Kaouther Ben Hania’s Beauty and the Dogs is a rape melodrama set in a Tunisia that’s haunted by the after-effects of the 2011 revolution. The “dogs” of the title are mostly police, who behave as petty and vicious thugs, prioritizing self-preservation over even a loose pretense of fulfilling their jobs. One especially venal officer says that the police are needed, despite their flaws, to protect Tunisia’s liberty—a sentiment which he offers with no irony while violating the liberty of two innocent young adults. Ben Hania makes a meal of the police-as-dogs metaphor, as the officers are mostly sociopaths who are physically defined by their bulk, their guns, and their piggish entitlement. At one point, a police officer eavesdrops on a gynecological examination, later ridiculing a rape victim’s vagina while rifling through her purse.
Beauty and the Dogs is a kind of torture film, in which Mariam (Mariam Al Ferjani) is subjected to an endless torrent of psychological and occasionally physical violence. Off screen, she’s raped by police officers, who catch her while she’s walking home from a party with Youssef (Ghanem Zrelli), a man whom she’s just met. Youssef, who was involved in the revolution, pressures Mariam to report the incident to the authorities and demand the liberties that a new government is supposed to signify. Youssef spurs Mariam to go to a private clinic, as she must attain a medical certificate proving that she was raped, but she needs an I.D., which her assailants stole. Mariam and Youssef proceed to a public hospital that diverts them to a gynecologist and a forensic doctor, among others. Everyone who sees Mariam has a bureaucratic reason for not helping her, and so the film becomes a Kafkaesque nightmare in which the protagonists spin in circles while the dogs close in on them.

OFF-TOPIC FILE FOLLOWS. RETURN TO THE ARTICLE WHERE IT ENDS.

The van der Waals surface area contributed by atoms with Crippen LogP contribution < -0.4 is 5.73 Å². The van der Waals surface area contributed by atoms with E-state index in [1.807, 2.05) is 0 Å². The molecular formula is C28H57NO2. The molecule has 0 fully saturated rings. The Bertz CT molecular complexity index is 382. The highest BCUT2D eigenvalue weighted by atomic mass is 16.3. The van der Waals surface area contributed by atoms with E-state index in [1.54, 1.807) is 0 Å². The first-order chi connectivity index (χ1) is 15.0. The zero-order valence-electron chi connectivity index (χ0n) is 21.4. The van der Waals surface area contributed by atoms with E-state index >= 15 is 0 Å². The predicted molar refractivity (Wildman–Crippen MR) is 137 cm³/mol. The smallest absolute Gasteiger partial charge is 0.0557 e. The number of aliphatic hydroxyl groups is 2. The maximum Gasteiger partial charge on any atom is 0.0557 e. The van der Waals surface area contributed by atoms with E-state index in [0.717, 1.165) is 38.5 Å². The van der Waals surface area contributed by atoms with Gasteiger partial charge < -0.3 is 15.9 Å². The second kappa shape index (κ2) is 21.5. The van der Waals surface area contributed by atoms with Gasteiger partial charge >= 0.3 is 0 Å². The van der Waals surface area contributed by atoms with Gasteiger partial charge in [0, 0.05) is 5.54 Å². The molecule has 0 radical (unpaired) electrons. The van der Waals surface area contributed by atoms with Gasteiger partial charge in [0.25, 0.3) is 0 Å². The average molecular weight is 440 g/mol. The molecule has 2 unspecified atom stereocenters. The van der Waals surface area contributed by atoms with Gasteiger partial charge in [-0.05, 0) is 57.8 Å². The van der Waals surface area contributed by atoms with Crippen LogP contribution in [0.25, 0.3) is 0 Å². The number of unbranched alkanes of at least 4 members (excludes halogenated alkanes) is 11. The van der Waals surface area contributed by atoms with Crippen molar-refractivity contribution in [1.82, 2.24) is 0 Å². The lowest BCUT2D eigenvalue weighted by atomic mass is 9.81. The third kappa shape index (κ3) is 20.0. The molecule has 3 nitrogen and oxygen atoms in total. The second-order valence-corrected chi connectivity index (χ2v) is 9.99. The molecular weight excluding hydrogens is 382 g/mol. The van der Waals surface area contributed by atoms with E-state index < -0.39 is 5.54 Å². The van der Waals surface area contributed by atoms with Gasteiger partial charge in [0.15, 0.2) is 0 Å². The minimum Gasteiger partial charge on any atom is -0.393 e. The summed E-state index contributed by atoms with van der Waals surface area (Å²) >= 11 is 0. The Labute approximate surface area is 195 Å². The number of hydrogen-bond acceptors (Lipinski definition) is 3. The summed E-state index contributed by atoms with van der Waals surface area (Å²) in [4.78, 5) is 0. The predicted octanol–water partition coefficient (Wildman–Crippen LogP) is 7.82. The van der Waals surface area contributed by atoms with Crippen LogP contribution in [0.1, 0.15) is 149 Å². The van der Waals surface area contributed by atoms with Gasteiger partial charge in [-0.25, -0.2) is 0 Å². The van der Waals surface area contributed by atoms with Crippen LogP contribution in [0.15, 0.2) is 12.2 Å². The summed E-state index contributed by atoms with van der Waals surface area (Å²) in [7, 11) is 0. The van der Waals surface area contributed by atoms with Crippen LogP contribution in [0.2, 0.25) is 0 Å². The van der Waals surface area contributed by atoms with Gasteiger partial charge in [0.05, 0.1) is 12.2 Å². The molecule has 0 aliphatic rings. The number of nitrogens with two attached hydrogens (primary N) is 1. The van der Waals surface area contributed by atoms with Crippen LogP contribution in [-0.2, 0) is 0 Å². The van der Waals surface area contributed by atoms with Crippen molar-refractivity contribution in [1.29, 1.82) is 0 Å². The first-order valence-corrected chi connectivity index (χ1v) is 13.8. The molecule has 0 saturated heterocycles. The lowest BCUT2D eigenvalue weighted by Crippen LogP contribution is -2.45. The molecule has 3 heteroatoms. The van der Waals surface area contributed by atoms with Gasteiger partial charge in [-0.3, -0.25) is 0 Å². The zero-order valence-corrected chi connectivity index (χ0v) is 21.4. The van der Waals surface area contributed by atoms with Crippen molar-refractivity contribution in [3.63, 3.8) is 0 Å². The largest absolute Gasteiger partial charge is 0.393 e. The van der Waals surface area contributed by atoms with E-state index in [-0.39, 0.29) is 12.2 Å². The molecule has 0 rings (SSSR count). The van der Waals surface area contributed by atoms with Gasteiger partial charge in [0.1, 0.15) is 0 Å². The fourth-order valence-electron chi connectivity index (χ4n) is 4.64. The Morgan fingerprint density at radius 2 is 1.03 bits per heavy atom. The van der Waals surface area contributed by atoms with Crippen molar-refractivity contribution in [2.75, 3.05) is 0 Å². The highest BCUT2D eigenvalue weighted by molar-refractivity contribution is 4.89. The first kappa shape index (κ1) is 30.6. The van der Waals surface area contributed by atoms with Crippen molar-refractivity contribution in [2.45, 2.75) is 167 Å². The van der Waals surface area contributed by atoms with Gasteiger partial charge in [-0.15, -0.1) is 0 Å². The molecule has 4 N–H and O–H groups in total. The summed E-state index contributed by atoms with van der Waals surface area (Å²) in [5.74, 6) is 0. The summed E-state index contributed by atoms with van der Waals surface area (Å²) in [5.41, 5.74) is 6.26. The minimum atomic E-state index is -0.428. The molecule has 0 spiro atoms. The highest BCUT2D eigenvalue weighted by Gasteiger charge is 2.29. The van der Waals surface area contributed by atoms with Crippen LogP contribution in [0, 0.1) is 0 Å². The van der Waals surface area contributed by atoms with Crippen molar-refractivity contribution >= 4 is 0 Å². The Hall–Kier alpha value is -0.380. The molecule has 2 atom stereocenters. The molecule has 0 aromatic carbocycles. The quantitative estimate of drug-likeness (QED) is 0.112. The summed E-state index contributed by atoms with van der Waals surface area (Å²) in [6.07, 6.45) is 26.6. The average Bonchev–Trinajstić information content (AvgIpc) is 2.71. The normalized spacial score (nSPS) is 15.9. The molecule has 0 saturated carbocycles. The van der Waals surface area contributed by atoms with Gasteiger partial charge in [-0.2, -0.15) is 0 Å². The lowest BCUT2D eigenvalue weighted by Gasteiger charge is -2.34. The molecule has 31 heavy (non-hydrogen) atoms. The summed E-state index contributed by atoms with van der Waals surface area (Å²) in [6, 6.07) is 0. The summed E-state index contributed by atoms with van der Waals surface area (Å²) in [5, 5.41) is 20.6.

Ben Hania shows Tunisia to be operating on an especially heightened form of masculine toxicity. Mariam was seen kissing the somewhat older Youssef, and for many of the police officers, this act is equivalent to the rape that the young woman is begging these men to investigate. At the beginning of the film, Mariam slips on a dress that one of her friends brings to her for a party, which is actually a nightgown that tightly hugs her body. As Mariam is shuffled from one cold hallway and interrogation chamber to another, the audience is made palpably aware of her vulnerability and discomfort, as the police use this dress to discredit her as a “whore.” Even Yousef is implicated by the film, as he seems to value Mariam more as a political tool than as a human being, discarding her safety to score points on a corrupt government.
The film is composed of several single-take “chapters,” recalling Gaspar Noé’s Irreversible. Like Noé, Ben Hania uses long takes to rub our noses in a woman’s entrapment—making us aware of the potential for “release” that’s signified by the invisible cutting of conventional editing. But unlike Noé, Ben Hania displays a crude understanding of masculine resentment, as Beauty and the Dogs is a genre film with a hot-button topic that’s designed to render it critically bulletproof. Mariam is repetitively damned and saved in sequences that increasingly suggest a conventional stalk-and-chase horror film, only with a greater sense of self-importance. In case the bluntness of the film’s title is lost on the audience, Mariam is even backed into an office full of caged dogs who bark at her ravenously. The film savors its obviousness and cruelty as badges of honor, reducing itself to a technical polemic.